I love a good rugged phone, but I’m the first to admit many of them fall victim to the same design tropes. They tend to be large and chunky, with thick bezels, metal plates, and rubberized edgings. Of course, there’s a reason for all that — more protective materials means more protection, and protection is the aim of the game where rugged outdoors phones are concerned. The Unihertz Titan hits a fair few of those tropes, but it’s all thrown aside with one huge addition. A physical QWERTY keyboard.
Yes, you read that correctly. 2019 is host to a keyboard-equipped smartphone that doesn’t have BlackBerry branding. What exactly is Unihertz pulling with this bizarre stunt? I took the Unihertz Titan for a spin, and I found that while the phone is solid, with strong performance and easy-to-use software, I really couldn’t imagine who this phone is for.
Design, display, and durability
While I knew the Unihertz Titan was going to be large, nothing prepared me for how enormous it really is. It’s only slightly taller than the BlackBerry Key2, but it’s almost a full inch wider at 3.64-inches. It’s also twice as thick at 0.65-inches, and almost twice as heavy at 303 grams. It’s a truly massive phone, and not one for those with small pockets. This is a phone that’s meant to be slipped into a bag when not in use, and that makes it hard to recommend for the average person.
The display is a square 4.6-inch IPS LCD running a 1,440 x 1,440 resolution with a sharp pixels-per-inch measurement of 451. Despite the square aspect ratio, it’s a good enough screen, though nothing special. The keyboard sits below the display, with the bottom edges of the keys curving slightly to match the device’s curved bottom edge. The middle key functions as a trackpad and fingerprint scanner, with function keys at either side.
As you’d expect with a rugged phone, the Titan is extremely well protected. Metal panels reinforce the sides of the phone, while a metal plate protects and emphasizes the single camera lens on the rear. The rest of the phone — except for the keyboard — is covered in thick rubber. It’s hard to imagine this phone breaking from normal use, as it’s extremely solid. It’s not as waterproof as I’d like though, sporting only an IP67-rating for dust and water-resistance, but I imagine some concessions needed to be made for the physical keyboard.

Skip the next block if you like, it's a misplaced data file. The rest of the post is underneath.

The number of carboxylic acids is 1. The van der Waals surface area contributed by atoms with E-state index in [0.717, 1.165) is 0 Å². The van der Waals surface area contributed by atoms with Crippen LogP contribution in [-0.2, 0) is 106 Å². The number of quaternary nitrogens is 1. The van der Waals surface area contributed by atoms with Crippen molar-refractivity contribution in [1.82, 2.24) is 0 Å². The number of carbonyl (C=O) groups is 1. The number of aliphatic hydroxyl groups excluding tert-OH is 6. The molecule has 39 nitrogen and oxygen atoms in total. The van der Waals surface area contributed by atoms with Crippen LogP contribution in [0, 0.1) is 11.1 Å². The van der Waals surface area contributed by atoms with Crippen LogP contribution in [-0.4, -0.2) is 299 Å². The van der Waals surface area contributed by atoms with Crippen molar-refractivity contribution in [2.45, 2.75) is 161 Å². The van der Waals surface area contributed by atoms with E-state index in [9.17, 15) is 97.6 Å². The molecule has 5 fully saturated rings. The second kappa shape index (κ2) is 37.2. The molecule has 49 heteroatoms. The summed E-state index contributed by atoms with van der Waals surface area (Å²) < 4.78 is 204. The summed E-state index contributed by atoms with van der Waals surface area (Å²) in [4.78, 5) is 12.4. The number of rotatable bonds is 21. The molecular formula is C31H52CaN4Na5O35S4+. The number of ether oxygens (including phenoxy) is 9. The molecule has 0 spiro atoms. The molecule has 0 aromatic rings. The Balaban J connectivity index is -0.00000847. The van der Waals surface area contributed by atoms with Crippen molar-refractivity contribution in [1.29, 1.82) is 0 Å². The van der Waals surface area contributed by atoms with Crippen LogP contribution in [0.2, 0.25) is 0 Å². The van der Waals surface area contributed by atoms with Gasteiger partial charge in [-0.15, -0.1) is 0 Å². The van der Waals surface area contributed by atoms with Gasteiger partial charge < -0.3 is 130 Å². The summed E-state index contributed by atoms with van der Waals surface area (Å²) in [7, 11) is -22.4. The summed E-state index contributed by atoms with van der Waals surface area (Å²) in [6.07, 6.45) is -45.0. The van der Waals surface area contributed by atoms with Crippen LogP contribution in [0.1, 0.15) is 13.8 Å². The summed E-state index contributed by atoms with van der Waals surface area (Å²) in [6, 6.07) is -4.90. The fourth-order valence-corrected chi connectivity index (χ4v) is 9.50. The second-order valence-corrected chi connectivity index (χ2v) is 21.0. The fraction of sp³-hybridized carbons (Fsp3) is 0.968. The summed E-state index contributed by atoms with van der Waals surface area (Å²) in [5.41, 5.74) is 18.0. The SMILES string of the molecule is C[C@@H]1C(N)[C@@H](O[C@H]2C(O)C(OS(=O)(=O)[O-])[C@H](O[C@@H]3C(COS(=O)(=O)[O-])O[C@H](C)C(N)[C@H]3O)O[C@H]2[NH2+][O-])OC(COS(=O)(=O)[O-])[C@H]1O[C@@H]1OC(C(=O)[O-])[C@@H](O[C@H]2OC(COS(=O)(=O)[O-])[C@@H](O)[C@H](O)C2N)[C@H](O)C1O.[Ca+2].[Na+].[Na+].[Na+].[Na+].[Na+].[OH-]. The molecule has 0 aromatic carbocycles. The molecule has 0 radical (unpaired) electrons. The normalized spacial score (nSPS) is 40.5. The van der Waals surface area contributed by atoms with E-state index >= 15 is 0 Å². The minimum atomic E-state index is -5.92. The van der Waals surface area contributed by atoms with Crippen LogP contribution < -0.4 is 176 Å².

There are a lot of extras in here too. There’s a headphone jack at the top, and there’s dual SIM support. If you don’t need a second SIM then you can shove a MicroSD card in there instead.
But enough about that — what about the headline attraction? The keyboard is what makes the Titan stand out, and I’m pleased to report it does a good enough job. The keys click nicely when pushed, and due to the phone’s width, each key has plenty of room. It’s not perfect though. Some of the keys are in odd places — the shift key being above the keyboard and backspace being found beneath the P key — so it’ll take some getting used to for most.
It feels basic compared to the BlackBerry Key2’s excellent keyboard.
There’s also no way to access punctuation or numbers from the keyboard. There’s a software bar at the bottom of the screen instead. It does a good job of knowing when you’re likely to need easy access to a number bar and punctuation, but it still feels unnatural to reach up and tap the screen when you’re using the keyboard. It slows you down significantly, and I wish they’d just incorporated this into the keyboard itself.
The Unihertz Titan’s keyboard is good, but it feels basic compared to the BlackBerry Key2’s excellent keyboard.
Performance and battery
The Unihertz Titan is powered by the MediaTek Helio P60 — the same processor as the Doogee S90 — as well as 6GB of RAM and a hefty 128GB of internal storage. While I experienced a couple of laggy moments, performance has, on the whole, been solid and reliable. You won’t want to game on this phone though. The processor isn’t really up to handling the latest 3D games, and even if it was, the square aspect ratio and keyboard make holding the phone sideways a chore. While day-to-day performance is good, skip the Titan if you’re looking for a good gaming phone.